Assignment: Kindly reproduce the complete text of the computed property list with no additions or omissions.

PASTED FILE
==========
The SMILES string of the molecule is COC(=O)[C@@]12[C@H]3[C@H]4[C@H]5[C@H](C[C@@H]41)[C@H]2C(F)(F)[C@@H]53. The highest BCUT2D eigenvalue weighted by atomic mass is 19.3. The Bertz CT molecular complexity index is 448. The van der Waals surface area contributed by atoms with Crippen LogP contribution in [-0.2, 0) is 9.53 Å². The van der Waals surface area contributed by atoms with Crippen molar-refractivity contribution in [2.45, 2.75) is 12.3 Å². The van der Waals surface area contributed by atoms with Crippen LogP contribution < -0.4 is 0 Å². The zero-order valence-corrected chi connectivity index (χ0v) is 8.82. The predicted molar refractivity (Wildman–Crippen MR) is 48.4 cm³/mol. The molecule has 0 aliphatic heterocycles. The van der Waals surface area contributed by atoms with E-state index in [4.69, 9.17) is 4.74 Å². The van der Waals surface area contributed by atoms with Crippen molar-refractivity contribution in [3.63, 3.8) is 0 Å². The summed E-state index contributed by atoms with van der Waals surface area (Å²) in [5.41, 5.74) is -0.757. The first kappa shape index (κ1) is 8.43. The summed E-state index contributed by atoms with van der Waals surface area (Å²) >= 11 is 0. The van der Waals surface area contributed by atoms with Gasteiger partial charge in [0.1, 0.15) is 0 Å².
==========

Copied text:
The SMILES string of the molecule is COC(=O)[C@@]12[C@H]3[C@H]4[C@H]5[C@H](C[C@@H]41)[C@H]2C(F)(F)[C@@H]53. The highest BCUT2D eigenvalue weighted by atomic mass is 19.3. The Bertz CT molecular complexity index is 448. The van der Waals surface area contributed by atoms with Crippen LogP contribution in [-0.2, 0) is 9.53 Å². The van der Waals surface area contributed by atoms with Crippen molar-refractivity contribution in [2.45, 2.75) is 12.3 Å². The van der Waals surface area contributed by atoms with Crippen LogP contribution < -0.4 is 0 Å². The zero-order valence-corrected chi connectivity index (χ0v) is 8.82. The predicted molar refractivity (Wildman–Crippen MR) is 48.4 cm³/mol. The molecule has 0 aliphatic heterocycles. The van der Waals surface area contributed by atoms with E-state index in [4.69, 9.17) is 4.74 Å². The van der Waals surface area contributed by atoms with Crippen molar-refractivity contribution in [3.63, 3.8) is 0 Å². The summed E-state index contributed by atoms with van der Waals surface area (Å²) in [5.41, 5.74) is -0.757. The first kappa shape index (κ1) is 8.43. The summed E-state index contributed by atoms with van der Waals surface area (Å²) >= 11 is 0. The van der Waals surface area contributed by atoms with Gasteiger partial charge in [0.1, 0.15) is 0 Å².